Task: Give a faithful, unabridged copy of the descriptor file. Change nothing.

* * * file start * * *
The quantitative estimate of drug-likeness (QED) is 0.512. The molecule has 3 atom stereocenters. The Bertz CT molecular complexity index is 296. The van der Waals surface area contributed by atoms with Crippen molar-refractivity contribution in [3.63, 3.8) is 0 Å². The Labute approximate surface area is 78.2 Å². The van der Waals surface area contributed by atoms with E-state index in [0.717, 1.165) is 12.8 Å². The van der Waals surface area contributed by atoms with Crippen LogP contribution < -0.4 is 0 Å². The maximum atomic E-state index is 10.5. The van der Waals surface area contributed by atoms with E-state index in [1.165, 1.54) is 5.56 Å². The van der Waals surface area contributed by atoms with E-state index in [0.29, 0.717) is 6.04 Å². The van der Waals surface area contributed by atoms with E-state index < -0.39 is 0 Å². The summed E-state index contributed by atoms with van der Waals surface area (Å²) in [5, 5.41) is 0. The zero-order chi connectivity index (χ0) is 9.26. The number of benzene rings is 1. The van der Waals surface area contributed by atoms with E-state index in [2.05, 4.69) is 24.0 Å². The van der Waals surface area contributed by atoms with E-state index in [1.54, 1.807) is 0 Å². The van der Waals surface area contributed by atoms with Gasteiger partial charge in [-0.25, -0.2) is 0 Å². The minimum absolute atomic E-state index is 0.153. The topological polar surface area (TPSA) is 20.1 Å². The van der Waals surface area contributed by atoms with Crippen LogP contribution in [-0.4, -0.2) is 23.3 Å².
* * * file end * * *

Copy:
The quantitative estimate of drug-likeness (QED) is 0.512. The molecule has 3 atom stereocenters. The Bertz CT molecular complexity index is 296. The van der Waals surface area contributed by atoms with Crippen molar-refractivity contribution in [3.63, 3.8) is 0 Å². The Labute approximate surface area is 78.2 Å². The van der Waals surface area contributed by atoms with E-state index in [0.717, 1.165) is 12.8 Å². The van der Waals surface area contributed by atoms with Crippen LogP contribution < -0.4 is 0 Å². The maximum atomic E-state index is 10.5. The van der Waals surface area contributed by atoms with E-state index in [1.165, 1.54) is 5.56 Å². The van der Waals surface area contributed by atoms with E-state index in [0.29, 0.717) is 6.04 Å². The van der Waals surface area contributed by atoms with E-state index < -0.39 is 0 Å². The summed E-state index contributed by atoms with van der Waals surface area (Å²) in [5, 5.41) is 0. The zero-order chi connectivity index (χ0) is 9.26. The number of benzene rings is 1. The van der Waals surface area contributed by atoms with E-state index in [2.05, 4.69) is 24.0 Å². The van der Waals surface area contributed by atoms with E-state index in [1.54, 1.807) is 0 Å². The van der Waals surface area contributed by atoms with Gasteiger partial charge in [-0.25, -0.2) is 0 Å². The minimum absolute atomic E-state index is 0.153. The topological polar surface area (TPSA) is 20.1 Å². The van der Waals surface area contributed by atoms with Crippen LogP contribution in [-0.4, -0.2) is 23.3 Å².